Anthocyanin Production Used as Selection Marker During Plant Transformation

Selectable markers are reporter genes introduced to cells to confirm the success of genetic transformation. Antibiotic resistance genes, such as those that confer kanamycin resistance, are often used as selectable markers in plants and bacteria. A.J. Kortstee, together with other scientists at the Wageningen University and Research Centre in the Netherlands, used the production of pigment anthocyanin as selectable marker. The researchers believe that anthocyanin is a better alternative because it is visible to the naked eye, non-toxic, and has health benefits such as anti-cancer. They introduced a mutant gene (MYB10) from apple into strawberry, potato and apple.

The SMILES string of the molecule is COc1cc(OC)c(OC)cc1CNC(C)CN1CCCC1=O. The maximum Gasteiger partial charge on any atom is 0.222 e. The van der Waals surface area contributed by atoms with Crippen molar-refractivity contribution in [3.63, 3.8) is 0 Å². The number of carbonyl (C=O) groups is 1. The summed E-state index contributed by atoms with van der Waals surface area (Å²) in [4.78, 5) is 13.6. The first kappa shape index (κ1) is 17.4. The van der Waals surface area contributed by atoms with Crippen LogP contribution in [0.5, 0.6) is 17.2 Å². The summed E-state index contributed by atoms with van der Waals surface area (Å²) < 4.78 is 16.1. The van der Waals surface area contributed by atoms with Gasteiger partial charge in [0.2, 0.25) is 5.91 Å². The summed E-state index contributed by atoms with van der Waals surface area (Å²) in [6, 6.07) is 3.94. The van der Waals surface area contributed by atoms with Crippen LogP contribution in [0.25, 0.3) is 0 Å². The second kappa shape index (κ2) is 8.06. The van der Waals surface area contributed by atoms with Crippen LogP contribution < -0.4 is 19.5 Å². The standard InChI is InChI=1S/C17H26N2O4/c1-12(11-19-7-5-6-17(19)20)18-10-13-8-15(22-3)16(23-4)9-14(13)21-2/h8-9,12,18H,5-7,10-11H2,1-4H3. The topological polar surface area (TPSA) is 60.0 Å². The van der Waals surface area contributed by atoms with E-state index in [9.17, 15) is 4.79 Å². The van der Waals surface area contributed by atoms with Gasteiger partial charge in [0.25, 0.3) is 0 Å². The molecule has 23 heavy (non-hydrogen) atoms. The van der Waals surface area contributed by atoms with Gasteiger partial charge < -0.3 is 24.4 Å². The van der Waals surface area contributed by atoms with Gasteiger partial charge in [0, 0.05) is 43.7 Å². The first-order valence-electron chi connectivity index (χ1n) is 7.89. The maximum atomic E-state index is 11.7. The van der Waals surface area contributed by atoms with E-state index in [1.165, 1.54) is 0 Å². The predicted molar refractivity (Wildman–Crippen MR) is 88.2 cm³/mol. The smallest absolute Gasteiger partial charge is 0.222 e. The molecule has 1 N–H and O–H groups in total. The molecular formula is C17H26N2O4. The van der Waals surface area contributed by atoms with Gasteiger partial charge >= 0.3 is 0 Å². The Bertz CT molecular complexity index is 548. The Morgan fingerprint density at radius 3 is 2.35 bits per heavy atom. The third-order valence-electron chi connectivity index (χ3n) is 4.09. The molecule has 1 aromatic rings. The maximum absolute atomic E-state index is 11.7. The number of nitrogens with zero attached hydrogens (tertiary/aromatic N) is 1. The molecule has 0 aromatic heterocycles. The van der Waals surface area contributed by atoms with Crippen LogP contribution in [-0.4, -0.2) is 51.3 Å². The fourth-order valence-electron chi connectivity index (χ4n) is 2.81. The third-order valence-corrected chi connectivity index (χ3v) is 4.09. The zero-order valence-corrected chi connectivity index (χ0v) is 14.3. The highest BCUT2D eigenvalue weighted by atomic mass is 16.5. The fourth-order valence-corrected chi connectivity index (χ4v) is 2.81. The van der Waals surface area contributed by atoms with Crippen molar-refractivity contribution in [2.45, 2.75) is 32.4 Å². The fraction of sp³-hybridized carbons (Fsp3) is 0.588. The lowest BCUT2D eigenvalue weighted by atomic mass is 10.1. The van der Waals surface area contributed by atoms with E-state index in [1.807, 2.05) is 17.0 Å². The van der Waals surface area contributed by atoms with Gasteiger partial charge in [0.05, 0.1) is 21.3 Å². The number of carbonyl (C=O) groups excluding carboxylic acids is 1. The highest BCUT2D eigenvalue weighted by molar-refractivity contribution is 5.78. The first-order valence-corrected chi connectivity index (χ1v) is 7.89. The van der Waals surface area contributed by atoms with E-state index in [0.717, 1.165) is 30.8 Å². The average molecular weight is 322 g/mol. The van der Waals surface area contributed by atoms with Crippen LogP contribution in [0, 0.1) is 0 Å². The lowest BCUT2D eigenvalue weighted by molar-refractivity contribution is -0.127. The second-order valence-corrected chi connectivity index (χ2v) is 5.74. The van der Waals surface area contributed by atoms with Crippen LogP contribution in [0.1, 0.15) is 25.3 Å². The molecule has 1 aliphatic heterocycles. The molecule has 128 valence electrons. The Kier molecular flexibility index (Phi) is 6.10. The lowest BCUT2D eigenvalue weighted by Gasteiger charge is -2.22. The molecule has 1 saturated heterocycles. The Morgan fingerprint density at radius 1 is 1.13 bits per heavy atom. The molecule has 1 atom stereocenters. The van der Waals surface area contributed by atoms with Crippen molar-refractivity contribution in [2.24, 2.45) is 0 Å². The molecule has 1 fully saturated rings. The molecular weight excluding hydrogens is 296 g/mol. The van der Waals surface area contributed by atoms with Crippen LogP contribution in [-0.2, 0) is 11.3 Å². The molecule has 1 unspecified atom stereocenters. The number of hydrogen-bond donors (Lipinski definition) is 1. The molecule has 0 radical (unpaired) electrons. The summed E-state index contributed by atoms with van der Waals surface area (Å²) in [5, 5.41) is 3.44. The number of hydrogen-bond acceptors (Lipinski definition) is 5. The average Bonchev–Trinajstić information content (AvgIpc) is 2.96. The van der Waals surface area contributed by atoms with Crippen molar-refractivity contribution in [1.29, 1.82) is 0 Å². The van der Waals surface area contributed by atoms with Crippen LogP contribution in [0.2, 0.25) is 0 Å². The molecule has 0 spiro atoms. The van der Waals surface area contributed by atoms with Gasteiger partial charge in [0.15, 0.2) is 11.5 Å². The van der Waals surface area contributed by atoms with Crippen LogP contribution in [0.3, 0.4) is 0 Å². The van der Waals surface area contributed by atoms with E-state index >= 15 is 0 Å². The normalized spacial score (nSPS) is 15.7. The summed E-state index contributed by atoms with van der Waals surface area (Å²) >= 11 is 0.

Regenerated shoots were harvested from explants and examined for the presence of MYB10 through polymerase chain reaction (PCR) analysis. Both red and green shoots from apple contained MYB10. Strawberry plants exhibited anthocyanin buildup in the leaves and roots, unlike in potato, where there was absence of visible anthocyanin production. However, analysis showed that the potato shoots and roots contained four times higher anthocyanin levels than the control plants that do not contain MYB10. Therefore, anthocyanin production with the use of MYB10 gene can be used as a selectable marker in genetic engineering of apple, strawberry, and potato, in replacement of kanamycin resistance.

Read the abstract of this study at http://www.springerlink.com/content/v4550v2466480814/.

This article is part of the Crop Biotech Update, a weekly summary of world developments in agri-biotech for developing countries, produced by the Global Knowledge Center on Crop Biotechnology, International Service for the Aquisition of Agri-Biotech Applications SEAsiaCenter (ISAAA)

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